Although half of Americans research the price of healthcare services before receiving care, more work is needed to achieve widespread adoption and use of such price information, a report from Public Agenda finds.
Funded by the Robert Wood Johnson and New York State Health foundations, the report, Still Searching: How People Use Health Care Price Information in the United States, New York State, Florida, Texas and New Hampshire (80 pages, PDF), found that 50 percent of survey respondents had sought information about how much they would have to pay out of pocket, not including co-pays, and/or how much their insurers would pay. Insured respondents with higher deductibles (69 percent) and those who had been uninsured in the past year (63 percent) were more likely to have tried to find price information, as were those with four-year college degrees, women, African Americans, and people under the age of 30. More than half of all respondents, however, did not know that hospitals and doctors often charge varying prices for the same service.
According to the report, most Americans who sought price information did not actually compare prices from multiple providers. Of the 20 percent of respondents who did so, 59 percent chose the less expensive provider and 53 percent reported saving money. In addition, 70 percent of all respondents said higher prices were not typically a sign of higher-quality medical care, while of those who had never tried to find price information, 40 percent said that if they knew prices in advance, they would choose the less expensive option. Respondents also were more likely to say that insurance companies are mostly interested in making money (68 percent) than they were to say the same of hospitals (38 percent) or doctors (27 percent).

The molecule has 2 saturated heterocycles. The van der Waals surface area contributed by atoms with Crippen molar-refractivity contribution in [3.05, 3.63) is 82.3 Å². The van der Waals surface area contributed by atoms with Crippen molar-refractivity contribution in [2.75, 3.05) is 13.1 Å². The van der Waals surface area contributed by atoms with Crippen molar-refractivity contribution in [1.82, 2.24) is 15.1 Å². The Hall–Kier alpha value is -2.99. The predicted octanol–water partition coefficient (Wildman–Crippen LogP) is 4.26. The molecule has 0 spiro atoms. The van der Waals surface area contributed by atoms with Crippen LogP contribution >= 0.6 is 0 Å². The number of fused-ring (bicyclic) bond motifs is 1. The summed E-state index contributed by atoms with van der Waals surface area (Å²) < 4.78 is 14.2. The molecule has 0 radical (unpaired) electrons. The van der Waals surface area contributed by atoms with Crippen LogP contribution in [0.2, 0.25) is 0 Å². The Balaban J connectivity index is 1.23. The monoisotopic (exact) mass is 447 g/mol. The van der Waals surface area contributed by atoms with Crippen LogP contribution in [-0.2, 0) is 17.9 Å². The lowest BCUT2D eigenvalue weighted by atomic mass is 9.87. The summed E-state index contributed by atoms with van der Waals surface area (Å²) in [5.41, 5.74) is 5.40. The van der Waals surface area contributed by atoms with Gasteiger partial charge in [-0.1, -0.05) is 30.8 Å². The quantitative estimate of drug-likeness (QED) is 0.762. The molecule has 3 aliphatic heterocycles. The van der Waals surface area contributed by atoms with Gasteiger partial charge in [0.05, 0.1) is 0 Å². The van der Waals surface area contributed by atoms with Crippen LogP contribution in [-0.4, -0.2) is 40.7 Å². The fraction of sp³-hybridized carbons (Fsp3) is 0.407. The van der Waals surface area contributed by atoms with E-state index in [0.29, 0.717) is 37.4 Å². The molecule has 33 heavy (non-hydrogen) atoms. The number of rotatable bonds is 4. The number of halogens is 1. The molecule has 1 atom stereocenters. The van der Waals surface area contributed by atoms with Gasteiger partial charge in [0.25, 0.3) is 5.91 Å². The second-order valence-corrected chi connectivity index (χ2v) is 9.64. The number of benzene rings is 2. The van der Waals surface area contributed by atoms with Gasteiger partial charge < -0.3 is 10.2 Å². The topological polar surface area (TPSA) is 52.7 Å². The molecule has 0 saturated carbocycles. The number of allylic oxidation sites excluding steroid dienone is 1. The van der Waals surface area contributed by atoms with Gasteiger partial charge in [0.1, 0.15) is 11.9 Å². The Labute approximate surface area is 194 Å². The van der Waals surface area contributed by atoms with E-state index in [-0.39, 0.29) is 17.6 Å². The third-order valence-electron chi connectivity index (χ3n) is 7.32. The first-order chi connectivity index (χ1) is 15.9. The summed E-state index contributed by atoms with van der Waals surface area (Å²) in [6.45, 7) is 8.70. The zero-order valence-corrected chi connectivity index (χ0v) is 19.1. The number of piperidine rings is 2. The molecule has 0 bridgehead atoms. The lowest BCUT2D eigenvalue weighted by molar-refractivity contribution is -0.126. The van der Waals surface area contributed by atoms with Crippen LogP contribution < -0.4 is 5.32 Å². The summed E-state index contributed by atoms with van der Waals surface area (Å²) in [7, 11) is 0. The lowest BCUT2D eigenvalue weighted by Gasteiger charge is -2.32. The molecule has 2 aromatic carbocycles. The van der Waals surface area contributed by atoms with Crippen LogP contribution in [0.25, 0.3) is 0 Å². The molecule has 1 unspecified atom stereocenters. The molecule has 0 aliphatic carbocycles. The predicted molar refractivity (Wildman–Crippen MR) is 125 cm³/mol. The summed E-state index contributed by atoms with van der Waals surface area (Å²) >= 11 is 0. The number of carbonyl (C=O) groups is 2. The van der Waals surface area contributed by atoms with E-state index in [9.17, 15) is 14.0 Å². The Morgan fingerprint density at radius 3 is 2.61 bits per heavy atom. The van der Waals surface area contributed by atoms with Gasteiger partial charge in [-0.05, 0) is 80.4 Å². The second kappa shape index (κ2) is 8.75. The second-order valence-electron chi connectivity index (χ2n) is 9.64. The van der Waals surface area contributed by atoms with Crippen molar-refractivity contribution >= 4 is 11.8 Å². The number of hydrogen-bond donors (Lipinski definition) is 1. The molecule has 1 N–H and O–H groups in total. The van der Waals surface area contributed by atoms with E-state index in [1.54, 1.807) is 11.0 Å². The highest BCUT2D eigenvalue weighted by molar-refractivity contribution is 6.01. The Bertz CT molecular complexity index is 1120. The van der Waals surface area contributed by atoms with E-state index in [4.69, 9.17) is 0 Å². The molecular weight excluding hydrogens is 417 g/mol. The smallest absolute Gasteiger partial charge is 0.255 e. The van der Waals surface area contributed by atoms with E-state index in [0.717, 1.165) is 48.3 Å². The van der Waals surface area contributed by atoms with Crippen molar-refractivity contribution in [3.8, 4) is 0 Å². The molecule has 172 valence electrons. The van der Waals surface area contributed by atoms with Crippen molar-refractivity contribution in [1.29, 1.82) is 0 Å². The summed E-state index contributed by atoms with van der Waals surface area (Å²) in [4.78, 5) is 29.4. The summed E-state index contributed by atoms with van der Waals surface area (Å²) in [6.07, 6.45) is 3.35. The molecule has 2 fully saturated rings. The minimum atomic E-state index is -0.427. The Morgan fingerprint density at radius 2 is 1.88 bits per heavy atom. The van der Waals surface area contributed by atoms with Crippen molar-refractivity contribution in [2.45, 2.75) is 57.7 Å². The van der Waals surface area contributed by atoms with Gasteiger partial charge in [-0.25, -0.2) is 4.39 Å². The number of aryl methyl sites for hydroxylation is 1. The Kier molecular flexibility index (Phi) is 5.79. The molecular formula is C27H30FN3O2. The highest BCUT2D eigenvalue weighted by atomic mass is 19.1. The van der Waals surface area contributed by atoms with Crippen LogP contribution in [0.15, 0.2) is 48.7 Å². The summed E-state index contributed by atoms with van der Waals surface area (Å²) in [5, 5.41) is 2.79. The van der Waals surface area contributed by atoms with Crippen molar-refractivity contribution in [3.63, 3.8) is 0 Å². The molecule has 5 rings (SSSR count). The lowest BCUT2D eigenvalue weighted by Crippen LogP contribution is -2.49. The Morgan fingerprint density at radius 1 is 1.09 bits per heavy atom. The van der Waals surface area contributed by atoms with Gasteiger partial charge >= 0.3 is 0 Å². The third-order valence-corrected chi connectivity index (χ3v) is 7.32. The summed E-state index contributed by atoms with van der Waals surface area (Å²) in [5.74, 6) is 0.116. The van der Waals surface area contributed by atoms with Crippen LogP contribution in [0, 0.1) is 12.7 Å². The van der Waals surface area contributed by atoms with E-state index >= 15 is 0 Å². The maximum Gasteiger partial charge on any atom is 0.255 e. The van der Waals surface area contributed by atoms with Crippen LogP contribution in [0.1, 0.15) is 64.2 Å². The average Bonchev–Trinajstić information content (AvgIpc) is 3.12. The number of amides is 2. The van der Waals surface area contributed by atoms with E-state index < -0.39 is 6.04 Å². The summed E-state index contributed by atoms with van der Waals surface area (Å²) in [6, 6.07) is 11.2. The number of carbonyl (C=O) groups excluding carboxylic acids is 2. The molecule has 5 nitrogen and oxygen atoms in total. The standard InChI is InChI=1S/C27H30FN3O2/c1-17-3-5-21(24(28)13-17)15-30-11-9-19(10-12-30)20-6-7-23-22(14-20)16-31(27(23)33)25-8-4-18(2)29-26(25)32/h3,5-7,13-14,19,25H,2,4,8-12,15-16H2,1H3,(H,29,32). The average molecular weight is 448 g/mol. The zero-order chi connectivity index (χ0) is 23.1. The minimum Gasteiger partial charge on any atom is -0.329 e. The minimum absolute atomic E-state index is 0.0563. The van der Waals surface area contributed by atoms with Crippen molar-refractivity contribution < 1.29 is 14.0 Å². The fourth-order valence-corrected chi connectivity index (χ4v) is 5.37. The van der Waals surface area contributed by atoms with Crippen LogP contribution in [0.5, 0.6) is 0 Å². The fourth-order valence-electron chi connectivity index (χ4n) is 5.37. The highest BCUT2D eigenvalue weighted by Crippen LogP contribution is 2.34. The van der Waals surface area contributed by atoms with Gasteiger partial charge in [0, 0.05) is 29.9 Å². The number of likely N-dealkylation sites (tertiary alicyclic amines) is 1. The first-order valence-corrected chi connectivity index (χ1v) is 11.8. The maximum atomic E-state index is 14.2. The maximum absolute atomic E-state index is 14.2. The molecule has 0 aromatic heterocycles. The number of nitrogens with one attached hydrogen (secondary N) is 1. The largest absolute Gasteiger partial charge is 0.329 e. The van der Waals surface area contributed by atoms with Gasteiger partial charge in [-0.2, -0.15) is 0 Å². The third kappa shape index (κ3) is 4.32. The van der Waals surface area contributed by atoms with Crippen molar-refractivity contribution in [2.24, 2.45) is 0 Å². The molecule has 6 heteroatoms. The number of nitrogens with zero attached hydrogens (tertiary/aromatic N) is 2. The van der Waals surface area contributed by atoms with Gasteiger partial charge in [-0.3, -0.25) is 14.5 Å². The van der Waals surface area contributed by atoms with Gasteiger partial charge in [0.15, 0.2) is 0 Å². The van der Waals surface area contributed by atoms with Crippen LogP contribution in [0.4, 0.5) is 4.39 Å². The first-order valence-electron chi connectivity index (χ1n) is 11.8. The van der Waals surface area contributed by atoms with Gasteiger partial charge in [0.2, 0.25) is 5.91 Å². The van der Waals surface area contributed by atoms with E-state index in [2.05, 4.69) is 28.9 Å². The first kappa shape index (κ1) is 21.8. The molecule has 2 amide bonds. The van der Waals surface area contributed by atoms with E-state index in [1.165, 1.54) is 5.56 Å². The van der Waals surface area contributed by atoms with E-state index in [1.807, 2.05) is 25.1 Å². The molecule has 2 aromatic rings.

The report concludes that insurers, employers, and state policy makers need to adopt strategies to encourage people to compare prices, offer a variety of transparent sources — beyond websites — for price information, and enable medical professionals and their staffs to discuss prices with patients or refer them to reliable sources of price information.
"In order for any of us to make informed decisions that meet our own healthcare goals and needs, we must have clear and transparent information," said Andrea Ducas, program officer at the Robert Wood Johnson Foundation. "And while price information is just one part of that equation, this research points to a real and important gap between what people want and what they have access to. Price transparency is a critical part of making the healthcare system more accountable to the people it is serving."